12 July 2010
ByAppeared in BioNews 566
The researchers found that disabling the fructose mutarotase (FucM) gene in female mice causes them to avoid male advances and instead attempt to mate with other females, BMC Genetics reports.
Research leader Professor Chankyu Park and his team from the Korea Advanced Institute of Science and Technology, believe that disabling the gene exposes parts of the brain linked with sexual preference in adult life to additional oestrogen levels.
'The mutant female mouse underwent a slightly altered developmental program in the brain to resemble the male brain in terms of sexual preference', explained Professor Park.
The team showed that after forced mating with 'normal' males, the FucM females were fertile, but were not sexually receptive. The mutant female mice also lost interest in investigating male urine, unlike non-genetically altered females.
Professor Park speculated that 'these behavioural changes are likely to be related to a neurodevelopmental change in a pre-optic area of the female mutant brain, becoming similar to that of a normal male'.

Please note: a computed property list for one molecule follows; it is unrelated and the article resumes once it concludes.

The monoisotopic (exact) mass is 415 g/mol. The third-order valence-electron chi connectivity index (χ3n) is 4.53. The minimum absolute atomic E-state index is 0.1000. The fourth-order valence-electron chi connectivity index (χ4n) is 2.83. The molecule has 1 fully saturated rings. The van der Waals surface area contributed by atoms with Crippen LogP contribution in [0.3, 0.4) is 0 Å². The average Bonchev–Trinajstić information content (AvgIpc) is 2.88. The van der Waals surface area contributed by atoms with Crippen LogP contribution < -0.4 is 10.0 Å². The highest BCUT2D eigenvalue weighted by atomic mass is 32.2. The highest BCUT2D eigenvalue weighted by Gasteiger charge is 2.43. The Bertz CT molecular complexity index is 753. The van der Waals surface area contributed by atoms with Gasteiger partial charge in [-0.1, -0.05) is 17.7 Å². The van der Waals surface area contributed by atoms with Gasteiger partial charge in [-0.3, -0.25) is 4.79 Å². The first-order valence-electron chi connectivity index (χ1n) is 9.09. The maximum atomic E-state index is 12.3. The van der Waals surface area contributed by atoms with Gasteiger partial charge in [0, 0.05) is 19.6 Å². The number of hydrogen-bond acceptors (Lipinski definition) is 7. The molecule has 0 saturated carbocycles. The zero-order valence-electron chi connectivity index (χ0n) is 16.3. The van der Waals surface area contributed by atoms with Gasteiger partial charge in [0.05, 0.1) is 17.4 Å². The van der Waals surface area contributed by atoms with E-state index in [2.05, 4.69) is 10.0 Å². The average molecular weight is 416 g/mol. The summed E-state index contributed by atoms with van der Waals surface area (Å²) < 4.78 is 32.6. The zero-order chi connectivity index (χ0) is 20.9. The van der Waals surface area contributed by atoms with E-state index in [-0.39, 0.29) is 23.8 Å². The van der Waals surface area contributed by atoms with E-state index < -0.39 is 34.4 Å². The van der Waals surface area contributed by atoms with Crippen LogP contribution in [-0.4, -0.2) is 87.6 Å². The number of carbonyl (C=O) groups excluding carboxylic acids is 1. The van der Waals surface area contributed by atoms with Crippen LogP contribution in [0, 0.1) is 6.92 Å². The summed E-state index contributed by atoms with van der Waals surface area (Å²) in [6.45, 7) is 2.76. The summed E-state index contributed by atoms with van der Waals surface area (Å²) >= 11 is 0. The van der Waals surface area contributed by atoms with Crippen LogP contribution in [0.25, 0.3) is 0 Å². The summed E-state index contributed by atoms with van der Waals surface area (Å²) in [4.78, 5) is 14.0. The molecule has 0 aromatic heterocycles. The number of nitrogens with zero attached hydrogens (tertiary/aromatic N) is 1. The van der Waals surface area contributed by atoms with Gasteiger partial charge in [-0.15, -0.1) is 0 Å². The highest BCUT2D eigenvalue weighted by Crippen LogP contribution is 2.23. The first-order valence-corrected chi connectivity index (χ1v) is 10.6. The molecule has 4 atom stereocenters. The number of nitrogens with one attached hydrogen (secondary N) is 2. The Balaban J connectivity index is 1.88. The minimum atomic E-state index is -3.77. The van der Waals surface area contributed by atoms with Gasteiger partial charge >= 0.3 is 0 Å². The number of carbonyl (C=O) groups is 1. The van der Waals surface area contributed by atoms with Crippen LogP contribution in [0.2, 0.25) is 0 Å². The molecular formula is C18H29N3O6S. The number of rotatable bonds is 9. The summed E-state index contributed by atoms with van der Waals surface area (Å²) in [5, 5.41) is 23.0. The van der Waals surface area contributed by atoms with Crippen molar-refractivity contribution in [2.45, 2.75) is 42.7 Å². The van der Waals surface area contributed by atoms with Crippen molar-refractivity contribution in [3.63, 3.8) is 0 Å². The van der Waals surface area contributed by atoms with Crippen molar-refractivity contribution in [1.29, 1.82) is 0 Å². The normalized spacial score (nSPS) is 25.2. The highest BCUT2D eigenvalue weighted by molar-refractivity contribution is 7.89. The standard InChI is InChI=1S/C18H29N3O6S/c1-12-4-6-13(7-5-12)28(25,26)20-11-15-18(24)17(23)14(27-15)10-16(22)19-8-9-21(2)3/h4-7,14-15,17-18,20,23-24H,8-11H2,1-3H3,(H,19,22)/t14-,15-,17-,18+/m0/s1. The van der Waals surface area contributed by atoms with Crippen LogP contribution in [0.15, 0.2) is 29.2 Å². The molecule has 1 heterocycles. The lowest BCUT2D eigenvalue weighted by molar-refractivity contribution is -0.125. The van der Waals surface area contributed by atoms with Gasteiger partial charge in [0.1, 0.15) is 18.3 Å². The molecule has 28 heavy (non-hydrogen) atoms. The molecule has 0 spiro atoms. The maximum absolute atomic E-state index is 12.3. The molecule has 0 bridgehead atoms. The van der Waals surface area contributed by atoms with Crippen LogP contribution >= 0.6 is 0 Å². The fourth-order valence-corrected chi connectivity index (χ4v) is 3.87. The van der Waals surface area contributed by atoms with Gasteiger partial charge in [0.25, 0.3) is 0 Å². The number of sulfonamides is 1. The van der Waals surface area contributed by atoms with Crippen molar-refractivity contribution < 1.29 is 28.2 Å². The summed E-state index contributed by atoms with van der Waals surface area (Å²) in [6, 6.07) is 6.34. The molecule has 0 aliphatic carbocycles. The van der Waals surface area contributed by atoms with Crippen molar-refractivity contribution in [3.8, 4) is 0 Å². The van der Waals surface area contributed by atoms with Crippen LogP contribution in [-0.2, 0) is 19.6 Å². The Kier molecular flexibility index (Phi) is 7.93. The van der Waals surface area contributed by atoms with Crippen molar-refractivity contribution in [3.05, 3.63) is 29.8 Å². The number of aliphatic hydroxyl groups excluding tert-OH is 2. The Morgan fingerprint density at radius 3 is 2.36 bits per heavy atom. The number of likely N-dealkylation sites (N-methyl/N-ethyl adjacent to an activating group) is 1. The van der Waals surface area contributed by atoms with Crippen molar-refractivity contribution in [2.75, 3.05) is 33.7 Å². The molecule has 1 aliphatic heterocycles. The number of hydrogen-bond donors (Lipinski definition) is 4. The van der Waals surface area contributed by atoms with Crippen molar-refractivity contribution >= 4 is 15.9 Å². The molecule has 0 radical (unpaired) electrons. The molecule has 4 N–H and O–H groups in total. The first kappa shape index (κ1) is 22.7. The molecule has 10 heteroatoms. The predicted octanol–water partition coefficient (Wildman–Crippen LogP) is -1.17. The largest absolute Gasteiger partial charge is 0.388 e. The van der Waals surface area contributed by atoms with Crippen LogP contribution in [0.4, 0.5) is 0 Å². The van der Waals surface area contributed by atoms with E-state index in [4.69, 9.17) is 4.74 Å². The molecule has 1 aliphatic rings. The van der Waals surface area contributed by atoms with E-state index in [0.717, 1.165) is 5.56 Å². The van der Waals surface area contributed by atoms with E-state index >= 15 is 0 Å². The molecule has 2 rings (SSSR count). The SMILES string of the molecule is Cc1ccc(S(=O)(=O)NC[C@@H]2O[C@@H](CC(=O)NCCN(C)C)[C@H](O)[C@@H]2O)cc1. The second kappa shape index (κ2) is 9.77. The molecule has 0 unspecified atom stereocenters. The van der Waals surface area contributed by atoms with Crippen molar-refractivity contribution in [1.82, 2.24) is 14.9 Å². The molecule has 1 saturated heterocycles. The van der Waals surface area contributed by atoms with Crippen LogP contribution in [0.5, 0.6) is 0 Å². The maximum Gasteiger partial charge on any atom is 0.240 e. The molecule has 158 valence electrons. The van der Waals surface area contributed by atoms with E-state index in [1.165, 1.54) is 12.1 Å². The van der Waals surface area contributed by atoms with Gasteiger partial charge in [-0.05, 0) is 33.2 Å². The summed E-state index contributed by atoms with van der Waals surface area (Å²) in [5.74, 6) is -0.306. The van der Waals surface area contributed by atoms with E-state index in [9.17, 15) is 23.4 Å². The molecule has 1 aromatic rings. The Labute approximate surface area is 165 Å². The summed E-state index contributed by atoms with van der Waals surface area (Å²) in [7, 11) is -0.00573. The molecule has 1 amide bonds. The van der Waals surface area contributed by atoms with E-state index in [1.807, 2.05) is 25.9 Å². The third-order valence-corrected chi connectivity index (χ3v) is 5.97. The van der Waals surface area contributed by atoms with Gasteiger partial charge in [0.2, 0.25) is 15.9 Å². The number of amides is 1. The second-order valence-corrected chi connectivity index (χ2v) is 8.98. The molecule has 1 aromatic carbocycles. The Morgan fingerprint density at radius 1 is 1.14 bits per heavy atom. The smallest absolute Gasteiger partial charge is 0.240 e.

In a normal female mouse fetus, additional oestrogen would be filtered out via a substance known as alpha-fetoprotein (AFP). However this only functions correctly when accompanied with fructose. Consequently, without the gene that makes the enzyme, AFP cannot regulate oestrogen levels.
Professor Park and his team are hoping to use screening studies to investigate the influence of gene deletion on human sexual orientation, although he admits this research may be 'very difficult', partly due to difficulties in finding a suitable number of volunteers.
Dr Simon LeVey, lecturer in the origins of sexuality from Stanford University, says the study is not directly relevant to the subject of human sexual preference. As he explains, it is testosterone not oestrogen that masculinises the human brain and human AFP doesn't prevent oestrogen from entering the brain as it does in mice.
'Nevertheless, it is probably only a matter of time before molecular geneticists identify genes that influence sexual orientation in humans', says Dr LeVay.